so lets say you were to put a tracking device on someones car to prove they were doing something they denied in court , like actually working and claiming they weren’t to get an increased spousal support payment. How difficult is it to track where the device came from once the battery has run out and if it was purchased online and shipped to a john doe? hmmm?

    • Mr. GPS

      @ Dino

      Thanks for writing in. I have to say I am a bit mystified by the thrust of your question. If you think someone is cheating Social Security or on their Workman’s Comp or something like that, why wouldn’t you turn the issue over to the proper law enforcement agency and let it go at that?

      Oh, I see, this looks like an ex-spouse vendetta sort of issue, reading it through again. I’ve been there, done that and had to give her the T-shirt, my friend. I strongly advise you to seek advice from your lawyer on this. If you are still paying spousal support, then you are still under the jurisdiction of the court that granted the divorce and ordered the support. Neither one of you need to even commit crime here, all either of you has to do is bring such an issue to the attention of the court … the one who pisses the judge off first is usually the one who loses. Be the one who _doesn’t_ piss off the judge. I’m not a lawyer but any lawyer will tell you that is good advice.

      No matter who the party you are trying to gather information on, stalking and other invasions of privacy under most State’s laws can be very serious crimes. Typically much more serious than possible welfare or spousal fraud type issues. You want to be very careful not to be committing one crime while trying to stop another.

      Maybe the device will be untraceable, but what if it is traceable to you? You could be setting yourself up for a felony conviction, and even if you prove someone goes some where on a regular basis, you still haven’t proven they are working there. I think your possible reward versus potential risk algorithm is way out of balance.

      A second thing which comes to mind is if you get the information on them and confront them with it, threatening to do something or other to them unless they did something you want them to. Talk to a lawyer, my friend. That is almost certainly a crime … blackmail … under most state’s laws. (and of course any evidence you attain illegally is not going to be admissible in court). You can’t very well march into court and tell the judge, “Here’s the information I gathered (illegally on her activities, Your Honor. That would be a real, true “Homer Simpson” moment.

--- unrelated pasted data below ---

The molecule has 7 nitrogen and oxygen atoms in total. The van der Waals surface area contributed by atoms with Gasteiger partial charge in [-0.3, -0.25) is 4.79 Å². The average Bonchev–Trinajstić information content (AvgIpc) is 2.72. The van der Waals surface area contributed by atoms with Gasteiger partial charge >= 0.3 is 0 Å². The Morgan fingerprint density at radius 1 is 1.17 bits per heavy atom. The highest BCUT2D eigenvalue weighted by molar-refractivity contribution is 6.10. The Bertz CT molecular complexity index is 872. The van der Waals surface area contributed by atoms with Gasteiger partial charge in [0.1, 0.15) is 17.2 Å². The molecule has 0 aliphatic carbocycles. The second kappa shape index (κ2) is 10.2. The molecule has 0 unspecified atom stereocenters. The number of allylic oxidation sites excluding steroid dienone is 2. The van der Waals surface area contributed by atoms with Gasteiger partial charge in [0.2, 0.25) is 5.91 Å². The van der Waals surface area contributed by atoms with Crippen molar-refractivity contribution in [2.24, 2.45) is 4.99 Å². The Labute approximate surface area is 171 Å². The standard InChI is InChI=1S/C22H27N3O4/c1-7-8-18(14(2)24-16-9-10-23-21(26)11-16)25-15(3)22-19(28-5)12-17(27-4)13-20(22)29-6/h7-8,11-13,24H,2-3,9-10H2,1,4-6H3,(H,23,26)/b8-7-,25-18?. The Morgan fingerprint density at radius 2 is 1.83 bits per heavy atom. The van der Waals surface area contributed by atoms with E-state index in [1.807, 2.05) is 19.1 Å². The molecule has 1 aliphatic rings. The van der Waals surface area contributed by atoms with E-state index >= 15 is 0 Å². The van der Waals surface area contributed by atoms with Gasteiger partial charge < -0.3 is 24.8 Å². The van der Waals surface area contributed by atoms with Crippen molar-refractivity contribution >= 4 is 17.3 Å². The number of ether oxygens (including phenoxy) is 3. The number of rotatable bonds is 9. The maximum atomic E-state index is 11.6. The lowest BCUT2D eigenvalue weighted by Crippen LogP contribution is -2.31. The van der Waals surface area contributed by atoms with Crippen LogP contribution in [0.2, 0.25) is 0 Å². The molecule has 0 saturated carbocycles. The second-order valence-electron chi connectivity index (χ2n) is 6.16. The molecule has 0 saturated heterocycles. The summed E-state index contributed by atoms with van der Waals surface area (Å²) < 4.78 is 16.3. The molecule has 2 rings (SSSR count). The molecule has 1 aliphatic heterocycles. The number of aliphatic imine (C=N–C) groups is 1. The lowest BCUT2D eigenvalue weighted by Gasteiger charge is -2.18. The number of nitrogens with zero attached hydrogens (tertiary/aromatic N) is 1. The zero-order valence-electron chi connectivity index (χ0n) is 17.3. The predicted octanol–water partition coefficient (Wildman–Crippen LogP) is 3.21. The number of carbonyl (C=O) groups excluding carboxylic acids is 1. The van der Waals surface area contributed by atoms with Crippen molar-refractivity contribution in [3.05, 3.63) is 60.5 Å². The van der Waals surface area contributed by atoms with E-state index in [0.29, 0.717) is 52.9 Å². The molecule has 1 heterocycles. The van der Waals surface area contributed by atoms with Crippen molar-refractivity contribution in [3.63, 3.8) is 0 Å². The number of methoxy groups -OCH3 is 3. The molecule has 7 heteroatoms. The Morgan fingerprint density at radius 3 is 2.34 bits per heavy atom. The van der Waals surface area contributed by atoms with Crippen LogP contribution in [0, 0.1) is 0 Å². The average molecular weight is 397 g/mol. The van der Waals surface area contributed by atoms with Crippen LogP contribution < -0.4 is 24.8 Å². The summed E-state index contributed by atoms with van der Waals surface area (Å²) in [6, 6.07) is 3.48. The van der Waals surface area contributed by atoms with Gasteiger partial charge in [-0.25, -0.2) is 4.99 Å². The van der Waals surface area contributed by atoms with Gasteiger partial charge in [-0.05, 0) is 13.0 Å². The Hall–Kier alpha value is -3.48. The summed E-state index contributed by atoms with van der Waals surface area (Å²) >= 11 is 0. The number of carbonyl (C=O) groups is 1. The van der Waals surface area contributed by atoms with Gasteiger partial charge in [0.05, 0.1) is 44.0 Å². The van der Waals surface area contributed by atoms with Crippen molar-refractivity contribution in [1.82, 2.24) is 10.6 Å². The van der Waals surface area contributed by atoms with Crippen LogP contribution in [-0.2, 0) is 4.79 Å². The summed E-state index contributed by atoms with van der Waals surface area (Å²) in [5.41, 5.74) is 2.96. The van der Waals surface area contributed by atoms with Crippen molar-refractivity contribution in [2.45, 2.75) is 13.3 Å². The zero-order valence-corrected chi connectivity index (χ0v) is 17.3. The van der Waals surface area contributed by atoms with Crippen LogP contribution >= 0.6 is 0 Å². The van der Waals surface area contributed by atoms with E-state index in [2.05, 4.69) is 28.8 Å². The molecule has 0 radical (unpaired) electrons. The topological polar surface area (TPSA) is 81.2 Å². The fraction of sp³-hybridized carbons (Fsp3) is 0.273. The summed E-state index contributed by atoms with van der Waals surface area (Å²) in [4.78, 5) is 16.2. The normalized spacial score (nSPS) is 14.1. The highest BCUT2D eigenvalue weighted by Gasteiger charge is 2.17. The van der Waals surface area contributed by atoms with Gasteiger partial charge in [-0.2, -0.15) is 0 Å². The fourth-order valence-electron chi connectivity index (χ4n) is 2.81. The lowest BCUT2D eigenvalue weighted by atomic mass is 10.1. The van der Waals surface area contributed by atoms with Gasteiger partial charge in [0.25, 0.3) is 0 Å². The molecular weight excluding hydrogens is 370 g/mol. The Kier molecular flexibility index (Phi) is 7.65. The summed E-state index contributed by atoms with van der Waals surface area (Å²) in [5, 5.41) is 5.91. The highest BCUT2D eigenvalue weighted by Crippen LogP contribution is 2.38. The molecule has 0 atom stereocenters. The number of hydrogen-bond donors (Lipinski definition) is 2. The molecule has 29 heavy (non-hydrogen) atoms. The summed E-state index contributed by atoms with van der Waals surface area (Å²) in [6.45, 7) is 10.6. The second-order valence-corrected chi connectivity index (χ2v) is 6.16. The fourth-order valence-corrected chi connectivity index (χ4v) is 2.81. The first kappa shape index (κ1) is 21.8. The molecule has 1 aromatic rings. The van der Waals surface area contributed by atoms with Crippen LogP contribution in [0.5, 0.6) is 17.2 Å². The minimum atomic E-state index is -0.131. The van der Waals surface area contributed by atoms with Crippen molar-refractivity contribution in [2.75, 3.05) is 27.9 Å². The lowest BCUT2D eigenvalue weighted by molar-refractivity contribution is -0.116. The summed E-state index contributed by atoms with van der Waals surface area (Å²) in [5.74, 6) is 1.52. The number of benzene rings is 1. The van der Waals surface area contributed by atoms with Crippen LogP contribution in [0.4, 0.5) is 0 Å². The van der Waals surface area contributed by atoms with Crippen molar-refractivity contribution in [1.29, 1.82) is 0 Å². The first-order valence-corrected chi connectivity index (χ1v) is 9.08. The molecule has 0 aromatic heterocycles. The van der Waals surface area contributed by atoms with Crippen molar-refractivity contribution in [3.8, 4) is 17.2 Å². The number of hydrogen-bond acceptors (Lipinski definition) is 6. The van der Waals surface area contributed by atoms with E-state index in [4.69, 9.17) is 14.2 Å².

You might get them in trouble over their suspected illicit income, but you might have to enjoy your revenge looking out through jail bars .. one crime doesn’t justify another crime.

      Short answer? Perhaps it might be untraceable, however I know several possible ways it could be traced via details I am not going to write about here … and a real cop likely knows more ways than I do. I advise against it.

  • peter

    is it legal to put a gps tracking device on an employ,s car that I do not own with out them knowing in the state of nj

    • Mr. GPS

      @ peter

      Remember I am not an attorney and this is my personal opinion only:


  • chris

    i live in ca and am facing a pending dv charge. the other day i placed a gps on my wifes car. now i am concerned that i made a really poor decision. any thoughts are greatly appreciated.
    – chris

    • Mr. GPS

      @ Chris

      Any opinion of good or bad decision would depend upon the legal aspects of the case, something I am not qualified to answer. If you don’t have an attorney, better get one and then do what s/he tells you to do. In General (not legal advice), if your name is on the title of the car you can track it any time you want to … But tracking people without their knowledge is usually illegal and since there is a court case involved … wow. Again, seek competent legal advice and follow it. This is NOT a place to rey to save a few bucks by doing it yourself.

  • Erika

    How do I find out who put the GPS on my car?

    • Mr. GPS

      @ Erika

      Gosh, Erika, I have no idea how to answer that. There are thousands and thousands of GPS trackers being made by hundreds of manufacturers. Perhaps call the manufacturer and try to find what records they have on who purchased the unit? Is the unit of the type that reports back over the cell phone network – real time? Then there is a subscription being paid and/or a telephone number on a SIM card in the unit which may be helpful in tracking down who has been receiving the data. I truly don’t know any other way.

      • Erika

        Brickhouse and I tried to call and asked same question. They won’t give me any info. I have to get a subpoena from a judge…sigh ok Well I thought I could trace the serial numbers or some thing. I lead a very boring life and for the life of me can not understand. Well thank you for your time and if you find anything out please let me know. Be blessed

        • Mr. GPS

          @ Erica

          Well here’s the thing regarding getting information out of Brickhouse, or other dealers. If the situation was reversed and _you_ were the one being looked for, just because you bought a tracking unit, wouldn’t _you_ want them to protect your privacy? The only fair and legally safe way for them to handle this is to let the courts decide … just as if someone wanted to tap your phone.